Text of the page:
Time Magazine: Obama Inaugural Pick Rick Warren is Anti-Gay
The GLBT community and liberals have joined in their condemnation of President-Elect Barack Obama's selection of mega-church pastor Rick Warren to deliver the Inaugural Invocation. Now Time Magazine has joined the chorus.
In a Dec. 18 editorial posted at Time.com John Cloud cited Warren's comments to the media that he is not, in his own estimation, a "homophobic guy," citing his friendly relations with gay acquaintances and his having had dinner with gays, as well as the efforts of his church to care for individuals with AIDS.
The editorial also quoted Warren as saying that, "homosexuality is not the worst sin."
More recently, Warren has repeated those arguments in the face of criticism leveled at Obama for the pick.
Commented Cloud, "So gays get to eat-sometimes even with Rick Warren!
"Then they get to die of AIDS," continued Cloud, "possibly under the care of Rick Warren's congregants."
Added Cloud, "And when they go to hell, they won't be quite as far down in Satan's pit as other evildoers."
Cloud denounced Warren's evident belief that homosexuals can be "cured," writing, "He didn't explain how, but I suspect he thinks praying really hard would do it, as if most of us who grew up gay and evangelical hadn't tried that every night as teenagers."
Continued Cloud, "Homosexuality, Pastor Warren explained in the virtually content-free language of the dogmatist, is 'not the natural way.'"
Cloud recollected that Warren, speaking with an interviewer, had compared marriage equality with incest and pedophiles, and wrote, "I wish the reporter had asked the next logical follow-up: If gays are like child-sex offenders, shouldn't we incarcerate them?"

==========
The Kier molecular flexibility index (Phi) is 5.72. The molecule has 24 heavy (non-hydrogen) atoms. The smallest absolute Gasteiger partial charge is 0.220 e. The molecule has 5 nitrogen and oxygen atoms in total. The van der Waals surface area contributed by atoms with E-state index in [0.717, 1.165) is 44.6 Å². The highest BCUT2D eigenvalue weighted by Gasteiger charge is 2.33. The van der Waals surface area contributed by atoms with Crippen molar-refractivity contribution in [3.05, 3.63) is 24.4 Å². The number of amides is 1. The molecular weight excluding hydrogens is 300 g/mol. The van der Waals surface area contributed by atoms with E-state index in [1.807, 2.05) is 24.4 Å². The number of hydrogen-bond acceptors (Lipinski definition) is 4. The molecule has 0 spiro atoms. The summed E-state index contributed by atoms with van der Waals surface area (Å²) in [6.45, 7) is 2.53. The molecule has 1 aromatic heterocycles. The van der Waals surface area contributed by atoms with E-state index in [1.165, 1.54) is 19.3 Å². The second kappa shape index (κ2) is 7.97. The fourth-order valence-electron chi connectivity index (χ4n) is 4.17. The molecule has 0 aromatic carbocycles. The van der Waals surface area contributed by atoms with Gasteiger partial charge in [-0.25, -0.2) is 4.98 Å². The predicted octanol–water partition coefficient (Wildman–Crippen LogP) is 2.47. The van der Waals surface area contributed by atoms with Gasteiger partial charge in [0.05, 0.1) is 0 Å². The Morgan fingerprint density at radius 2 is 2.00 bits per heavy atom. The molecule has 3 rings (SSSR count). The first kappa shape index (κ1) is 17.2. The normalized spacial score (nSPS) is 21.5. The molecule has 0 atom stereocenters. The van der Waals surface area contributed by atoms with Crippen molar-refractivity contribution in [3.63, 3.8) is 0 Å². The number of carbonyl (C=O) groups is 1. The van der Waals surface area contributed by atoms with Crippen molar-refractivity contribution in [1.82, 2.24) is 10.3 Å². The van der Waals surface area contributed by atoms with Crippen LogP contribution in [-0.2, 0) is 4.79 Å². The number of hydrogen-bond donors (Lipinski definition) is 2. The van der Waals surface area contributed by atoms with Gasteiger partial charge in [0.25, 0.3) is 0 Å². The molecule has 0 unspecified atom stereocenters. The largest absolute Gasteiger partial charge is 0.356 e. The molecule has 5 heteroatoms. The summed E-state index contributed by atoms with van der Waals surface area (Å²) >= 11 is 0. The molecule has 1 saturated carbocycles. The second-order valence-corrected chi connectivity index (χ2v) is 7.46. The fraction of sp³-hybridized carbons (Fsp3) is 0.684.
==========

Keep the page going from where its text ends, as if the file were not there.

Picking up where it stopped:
Added Cloud, "Gays and lesbians are angry that Barack Obama has honored Warren, but they shouldn't be surprised.
"Obama has proved himself repeatedly to be a very tolerant, very rational-sounding sort of bigot. He is far too careful and measured a man to say anything about body parts fitting together or marriage being reserved for the nonpedophilic, but all the same, he opposes equality for gay people when it comes to the basic recognition of their relationships."
Cloud compared Obama to Richard Russell, Jr., "the longtime Senator from Georgia who--as historian Robert Caro has noted--cultivated a reputation as a thoughtful, tolerant politician even as he defended inequality and segregation for decades."
Wrote Cloud, "Obama gave a wonderfully Russellian defense of Warren on Thursday at a press conference. Americans, he said, need to 'come together' even when they disagree on social issues."
Added Cloud, "Russell would often use the same tactic to deflect criticism of his civil rights record. It was a distraction, Russell said, from the important business of the day uniting all Americans."
Cloud's editorial went on, "Obama also said today that he is a 'fierce advocate for equality' for gays, which is--given his opposition to equal marriage rights--simply a lie.
"It recalls the time Russell said, 'I'm as interested in the Negro people of my state as anyone in the Senate. I love them.'"
Addressing the popular speculation that Obama's repeated claim not to believe in marriage equality is ideological smoke concealing a more equitable disposition toward gay and lesbian families, Cloud noted, "People seemed to feel that once he had won, he would find a way--in his contemplative style--to help convince Americans that gay people really do deserve basic equality.
"Instead, he has found a way to insult gay people deeply."
Noting that the GLBT community had contributed heavily to Obama's presidential campaign, Cloud went on to write that, "Obama will now have to do something nice for the gays."
The example of "something nice," Cloud went on to cite is the advocacy from military leaders and Democratic lawmakers of openly gay William White for the post of Secretary of the Navy.
Wrote Cloud of such an appointment for White, "That would be cool. But I'm not getting my hopes up."